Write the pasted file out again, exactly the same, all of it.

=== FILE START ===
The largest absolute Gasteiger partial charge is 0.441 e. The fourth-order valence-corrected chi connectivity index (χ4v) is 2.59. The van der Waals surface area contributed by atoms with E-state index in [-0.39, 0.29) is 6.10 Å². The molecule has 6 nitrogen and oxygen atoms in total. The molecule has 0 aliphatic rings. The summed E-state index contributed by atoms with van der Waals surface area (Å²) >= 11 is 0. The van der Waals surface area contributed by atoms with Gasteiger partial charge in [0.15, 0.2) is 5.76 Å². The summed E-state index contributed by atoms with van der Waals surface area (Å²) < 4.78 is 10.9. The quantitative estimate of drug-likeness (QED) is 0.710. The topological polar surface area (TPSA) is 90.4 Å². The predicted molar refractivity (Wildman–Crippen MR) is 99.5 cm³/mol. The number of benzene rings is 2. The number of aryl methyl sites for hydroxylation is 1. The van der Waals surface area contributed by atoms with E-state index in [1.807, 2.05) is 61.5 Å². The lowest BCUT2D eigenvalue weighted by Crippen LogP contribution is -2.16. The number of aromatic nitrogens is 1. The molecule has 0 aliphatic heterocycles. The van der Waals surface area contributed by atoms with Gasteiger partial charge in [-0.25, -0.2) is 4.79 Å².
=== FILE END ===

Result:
The largest absolute Gasteiger partial charge is 0.441 e. The fourth-order valence-corrected chi connectivity index (χ4v) is 2.59. The van der Waals surface area contributed by atoms with E-state index in [-0.39, 0.29) is 6.10 Å². The molecule has 6 nitrogen and oxygen atoms in total. The molecule has 0 aliphatic rings. The summed E-state index contributed by atoms with van der Waals surface area (Å²) >= 11 is 0. The van der Waals surface area contributed by atoms with Gasteiger partial charge in [0.15, 0.2) is 5.76 Å². The summed E-state index contributed by atoms with van der Waals surface area (Å²) < 4.78 is 10.9. The quantitative estimate of drug-likeness (QED) is 0.710. The topological polar surface area (TPSA) is 90.4 Å². The predicted molar refractivity (Wildman–Crippen MR) is 99.5 cm³/mol. The number of benzene rings is 2. The number of aryl methyl sites for hydroxylation is 1. The van der Waals surface area contributed by atoms with E-state index in [1.807, 2.05) is 61.5 Å². The lowest BCUT2D eigenvalue weighted by Crippen LogP contribution is -2.16. The number of aromatic nitrogens is 1. The molecule has 0 aliphatic heterocycles. The van der Waals surface area contributed by atoms with Gasteiger partial charge in [-0.25, -0.2) is 4.79 Å².